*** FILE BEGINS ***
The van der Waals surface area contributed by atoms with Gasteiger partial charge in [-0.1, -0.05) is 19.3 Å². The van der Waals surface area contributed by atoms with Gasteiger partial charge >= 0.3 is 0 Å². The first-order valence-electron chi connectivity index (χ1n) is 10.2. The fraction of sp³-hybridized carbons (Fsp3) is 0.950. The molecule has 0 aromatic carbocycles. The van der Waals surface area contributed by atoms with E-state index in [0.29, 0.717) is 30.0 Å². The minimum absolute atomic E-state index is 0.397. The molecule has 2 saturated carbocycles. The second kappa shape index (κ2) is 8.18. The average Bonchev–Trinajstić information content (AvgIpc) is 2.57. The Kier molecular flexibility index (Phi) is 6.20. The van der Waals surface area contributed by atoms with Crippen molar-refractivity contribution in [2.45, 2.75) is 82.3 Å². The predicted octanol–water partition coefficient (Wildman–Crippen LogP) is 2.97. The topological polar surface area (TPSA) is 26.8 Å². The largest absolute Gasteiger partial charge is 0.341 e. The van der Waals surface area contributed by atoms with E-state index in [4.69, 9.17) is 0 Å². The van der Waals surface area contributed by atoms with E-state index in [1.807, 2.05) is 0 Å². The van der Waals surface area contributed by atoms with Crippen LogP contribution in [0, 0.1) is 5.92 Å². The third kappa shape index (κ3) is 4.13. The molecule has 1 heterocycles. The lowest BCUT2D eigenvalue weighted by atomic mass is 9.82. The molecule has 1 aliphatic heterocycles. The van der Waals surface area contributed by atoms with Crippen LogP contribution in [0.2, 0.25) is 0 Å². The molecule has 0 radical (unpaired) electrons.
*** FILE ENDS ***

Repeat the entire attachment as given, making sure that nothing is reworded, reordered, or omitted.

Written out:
The van der Waals surface area contributed by atoms with Gasteiger partial charge in [-0.1, -0.05) is 19.3 Å². The van der Waals surface area contributed by atoms with Gasteiger partial charge >= 0.3 is 0 Å². The first-order valence-electron chi connectivity index (χ1n) is 10.2. The fraction of sp³-hybridized carbons (Fsp3) is 0.950. The molecule has 0 aromatic carbocycles. The van der Waals surface area contributed by atoms with E-state index in [0.29, 0.717) is 30.0 Å². The minimum absolute atomic E-state index is 0.397. The molecule has 2 saturated carbocycles. The second kappa shape index (κ2) is 8.18. The average Bonchev–Trinajstić information content (AvgIpc) is 2.57. The Kier molecular flexibility index (Phi) is 6.20. The van der Waals surface area contributed by atoms with Crippen molar-refractivity contribution in [2.45, 2.75) is 82.3 Å². The predicted octanol–water partition coefficient (Wildman–Crippen LogP) is 2.97. The topological polar surface area (TPSA) is 26.8 Å². The largest absolute Gasteiger partial charge is 0.341 e. The van der Waals surface area contributed by atoms with E-state index in [4.69, 9.17) is 0 Å². The van der Waals surface area contributed by atoms with E-state index in [1.807, 2.05) is 0 Å². The van der Waals surface area contributed by atoms with Crippen LogP contribution in [0, 0.1) is 5.92 Å². The third kappa shape index (κ3) is 4.13. The molecule has 1 heterocycles. The lowest BCUT2D eigenvalue weighted by atomic mass is 9.82. The molecule has 1 aliphatic heterocycles. The van der Waals surface area contributed by atoms with Crippen LogP contribution in [0.2, 0.25) is 0 Å². The molecule has 0 radical (unpaired) electrons.